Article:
I'm fascinated with the conversation that IBM's Watson computer system's victory on the TV program "Jeopardy!" has opened up regarding the future of medicine. If you missed the matches, the IBM system competed against the game's best performers, Ken Jennings and Brad Rutter. Watson answered complicated questions filled with literary allusions, puns and wordplay — the sort of things that delight humans but traditionally baffle computers.
So what does this "Jeopardy!" game have to do with the next generation of medicine and health care across the United States? There is a massive amount of medical data regarding both individuals and medicine in general. Some of it is easy to track, but most of it is in "natural language" — the language of our lives, such as the words written by a doctor in your medical chart. Information like this is the hardest for electronic medical records to keep track of.
The challenge that doctors deal with every day is determining how to access and apply all these data to improve patient care. The fact is, an estimated 15 percent of diagnoses are inaccurate or incomplete. Also, with the dizzying amount of medical research being released every day, physicians find it extremely difficult to keep up with the latest thinking from their peers. I am told that approximately 81 percent of doctors average five hours or less per month — or just over an hour a week — reading medical journals.
This combination of limited access to information and little time to digest it can unfortunately create possibilities for fragmented care and potential missteps in diagnosis, resulting in higher medical care costs and a threat to quality. One can see the potential — as much of this data becomes digitized — for doctors to be able to augment their own expertise with an "assistant" that can quickly read and understand massive amounts of information and then provide useful suggestions.
That's where some of the breakthroughs developed for Watson might come into play. Watson's ability to parse ungrammatical statements, interpret puns and deal with ambiguity — human-like traits that helped it to win a TV game show — promise to give it a role in more serious endeavors, such as saving lives. Its capabilities could mark a great leap forward in the long effort to develop intelligent, computer-based assistance for physicians.
Watson could, for example, provide a doctor with tips on alternative diagnoses, recommendations for tests to order and reminders about drug interactions. Watson could deliver precisely the types of information a physician needs for decision making, right at the point of care.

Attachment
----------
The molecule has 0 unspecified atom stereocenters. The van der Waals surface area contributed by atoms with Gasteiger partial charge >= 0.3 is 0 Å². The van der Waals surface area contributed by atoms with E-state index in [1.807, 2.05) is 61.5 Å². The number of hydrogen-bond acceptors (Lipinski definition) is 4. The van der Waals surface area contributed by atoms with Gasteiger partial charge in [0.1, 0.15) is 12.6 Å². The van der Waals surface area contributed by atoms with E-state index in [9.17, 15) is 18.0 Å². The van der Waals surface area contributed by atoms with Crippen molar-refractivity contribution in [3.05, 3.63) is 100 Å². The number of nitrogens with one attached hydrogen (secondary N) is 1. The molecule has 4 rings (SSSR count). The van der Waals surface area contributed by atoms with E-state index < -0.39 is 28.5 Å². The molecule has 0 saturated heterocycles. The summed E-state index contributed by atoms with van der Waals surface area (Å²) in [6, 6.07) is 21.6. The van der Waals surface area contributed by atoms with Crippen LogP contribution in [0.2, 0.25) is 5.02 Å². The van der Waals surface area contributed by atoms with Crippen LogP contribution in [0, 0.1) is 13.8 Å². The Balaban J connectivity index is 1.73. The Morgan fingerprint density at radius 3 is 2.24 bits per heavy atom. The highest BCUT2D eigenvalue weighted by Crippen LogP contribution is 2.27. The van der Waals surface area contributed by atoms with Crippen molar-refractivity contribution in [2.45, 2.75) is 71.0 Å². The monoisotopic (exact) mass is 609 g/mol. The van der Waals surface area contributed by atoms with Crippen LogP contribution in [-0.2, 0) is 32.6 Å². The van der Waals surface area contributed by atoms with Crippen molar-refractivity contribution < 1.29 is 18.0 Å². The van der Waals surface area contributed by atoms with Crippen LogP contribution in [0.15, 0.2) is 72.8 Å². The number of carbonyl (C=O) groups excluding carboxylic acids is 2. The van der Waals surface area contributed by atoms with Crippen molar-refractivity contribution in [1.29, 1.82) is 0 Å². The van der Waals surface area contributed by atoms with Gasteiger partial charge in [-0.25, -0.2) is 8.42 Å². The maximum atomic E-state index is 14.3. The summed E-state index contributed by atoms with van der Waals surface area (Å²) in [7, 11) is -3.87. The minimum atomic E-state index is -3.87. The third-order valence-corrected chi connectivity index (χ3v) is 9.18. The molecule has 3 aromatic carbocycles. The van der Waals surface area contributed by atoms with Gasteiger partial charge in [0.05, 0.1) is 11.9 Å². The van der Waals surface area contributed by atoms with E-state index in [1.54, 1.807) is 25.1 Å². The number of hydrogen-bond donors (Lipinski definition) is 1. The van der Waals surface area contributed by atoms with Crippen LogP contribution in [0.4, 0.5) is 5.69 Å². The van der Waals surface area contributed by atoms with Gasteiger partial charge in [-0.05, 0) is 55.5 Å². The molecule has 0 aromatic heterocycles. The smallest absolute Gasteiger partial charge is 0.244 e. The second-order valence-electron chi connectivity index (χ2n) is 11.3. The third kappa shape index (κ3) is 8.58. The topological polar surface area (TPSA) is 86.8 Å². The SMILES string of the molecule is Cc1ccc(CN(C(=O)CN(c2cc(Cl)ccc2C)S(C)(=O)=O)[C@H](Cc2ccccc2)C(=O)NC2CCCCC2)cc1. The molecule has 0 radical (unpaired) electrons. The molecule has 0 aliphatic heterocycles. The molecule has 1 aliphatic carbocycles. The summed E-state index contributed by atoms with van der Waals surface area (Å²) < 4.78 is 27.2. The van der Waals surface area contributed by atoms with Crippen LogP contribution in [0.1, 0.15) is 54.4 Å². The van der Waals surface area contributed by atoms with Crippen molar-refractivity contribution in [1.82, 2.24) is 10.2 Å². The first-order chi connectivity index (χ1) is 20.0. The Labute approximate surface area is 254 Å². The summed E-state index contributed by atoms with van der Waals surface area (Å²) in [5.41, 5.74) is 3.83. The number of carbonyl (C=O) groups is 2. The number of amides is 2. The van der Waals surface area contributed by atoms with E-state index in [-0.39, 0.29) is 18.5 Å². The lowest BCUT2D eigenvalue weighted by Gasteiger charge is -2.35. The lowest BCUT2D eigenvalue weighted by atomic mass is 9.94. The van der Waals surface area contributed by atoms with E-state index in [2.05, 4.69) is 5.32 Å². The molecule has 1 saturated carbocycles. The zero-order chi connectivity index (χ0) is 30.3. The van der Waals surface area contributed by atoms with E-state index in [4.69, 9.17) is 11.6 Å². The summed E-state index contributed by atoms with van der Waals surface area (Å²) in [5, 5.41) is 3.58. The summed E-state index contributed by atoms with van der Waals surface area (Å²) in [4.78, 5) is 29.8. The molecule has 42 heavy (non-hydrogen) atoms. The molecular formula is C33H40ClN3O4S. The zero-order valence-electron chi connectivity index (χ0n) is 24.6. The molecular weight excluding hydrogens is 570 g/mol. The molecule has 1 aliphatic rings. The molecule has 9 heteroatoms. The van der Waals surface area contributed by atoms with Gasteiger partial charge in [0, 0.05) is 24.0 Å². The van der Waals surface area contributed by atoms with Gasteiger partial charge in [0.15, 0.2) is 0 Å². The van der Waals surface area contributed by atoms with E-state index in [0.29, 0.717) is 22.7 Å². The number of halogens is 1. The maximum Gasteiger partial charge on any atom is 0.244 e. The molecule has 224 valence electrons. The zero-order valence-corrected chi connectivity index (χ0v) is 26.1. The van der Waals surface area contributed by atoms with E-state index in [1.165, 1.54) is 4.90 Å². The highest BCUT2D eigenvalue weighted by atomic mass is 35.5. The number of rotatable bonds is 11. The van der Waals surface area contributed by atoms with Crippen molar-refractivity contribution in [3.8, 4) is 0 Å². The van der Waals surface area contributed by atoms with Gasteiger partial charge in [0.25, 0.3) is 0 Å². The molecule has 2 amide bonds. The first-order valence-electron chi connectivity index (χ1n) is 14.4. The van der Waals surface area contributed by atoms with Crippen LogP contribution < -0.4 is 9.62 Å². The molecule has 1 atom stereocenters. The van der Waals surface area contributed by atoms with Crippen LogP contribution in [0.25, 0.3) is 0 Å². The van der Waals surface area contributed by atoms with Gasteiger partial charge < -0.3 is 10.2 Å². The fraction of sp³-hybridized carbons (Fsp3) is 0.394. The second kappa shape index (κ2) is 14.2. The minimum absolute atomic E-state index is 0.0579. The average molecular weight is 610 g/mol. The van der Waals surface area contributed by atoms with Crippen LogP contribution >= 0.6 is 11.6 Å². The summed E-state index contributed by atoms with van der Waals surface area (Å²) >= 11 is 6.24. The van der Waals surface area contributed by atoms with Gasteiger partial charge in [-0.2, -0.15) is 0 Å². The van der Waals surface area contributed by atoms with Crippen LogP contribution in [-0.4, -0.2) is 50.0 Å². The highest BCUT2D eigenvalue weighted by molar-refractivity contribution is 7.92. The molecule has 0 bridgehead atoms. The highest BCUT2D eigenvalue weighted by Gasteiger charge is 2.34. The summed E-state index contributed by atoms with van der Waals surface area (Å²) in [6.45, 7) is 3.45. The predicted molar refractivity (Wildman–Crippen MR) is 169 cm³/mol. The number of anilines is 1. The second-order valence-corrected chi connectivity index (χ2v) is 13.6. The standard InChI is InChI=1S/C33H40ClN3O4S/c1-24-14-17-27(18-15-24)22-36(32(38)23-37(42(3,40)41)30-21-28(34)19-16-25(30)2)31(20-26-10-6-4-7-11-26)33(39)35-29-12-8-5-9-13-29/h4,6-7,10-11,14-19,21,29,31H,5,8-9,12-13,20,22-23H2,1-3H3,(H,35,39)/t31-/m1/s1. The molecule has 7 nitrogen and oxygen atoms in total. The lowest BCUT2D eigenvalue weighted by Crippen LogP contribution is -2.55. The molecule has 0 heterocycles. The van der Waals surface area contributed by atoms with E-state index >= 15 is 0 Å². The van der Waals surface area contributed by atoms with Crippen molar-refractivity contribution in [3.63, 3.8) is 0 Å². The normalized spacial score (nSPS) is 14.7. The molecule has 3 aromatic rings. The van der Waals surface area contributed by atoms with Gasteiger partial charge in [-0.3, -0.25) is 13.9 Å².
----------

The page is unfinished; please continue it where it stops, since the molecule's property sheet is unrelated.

And if you're worried about computers replacing doctors, don't be — that's not the objective here. Watson wouldn't make any diagnoses on its own. But it could advise the physician, suggesting different possibilities with varying degrees of probability or confidence. It could even know what additional information is needed to increase the clarity and confidence of such decisions.
A "Watson Physician's Assistant" could analyze a patient's medical records, summarize them for the doctor and point out causes for concern, highlighting anything abnormal. It would able to understand verbal instructions and reply to them. In a world facing a shortage of doctors and specialists, having technology to help people achieve and maintain good health is a positive step.
The Baltimore area is already jumping into a leadership position here. IBM has begun working with a team lead by Dr. Eliot Siegel, director of the Maryland Imaging Research Technologies Lab at the University of Maryland School of Medicine. Dr. Siegel is focusing his research on the best way that a technology like Watson could interact with medical practitioners to provide the maximum assistance.
The research at the University of Maryland is a critical part of moving Watson from the technology lab to the exam room. Just like any medical student, Watson must first learn medical terms, abbreviations and anatomy, then progress to more complex analysis, including interpreting symptoms, reading electronic medical records and ingesting huge amounts of continually updated medical research. Another interesting component will be the creation of "Dr. Watson's" bedside manner, figuring out how doctors and patients will interact with this new medical assistant.
If we embrace these advances and use technology to improve the lives and health of our citizens, then Watson's success on "Jeopardy!" will translate into something that all of humanity can celebrate.
Dion Rudnicki is senior location executive for Bethesda for IBM, one of the nation's largest purchasers of health care. His e-mail is firstname.lastname@example.org.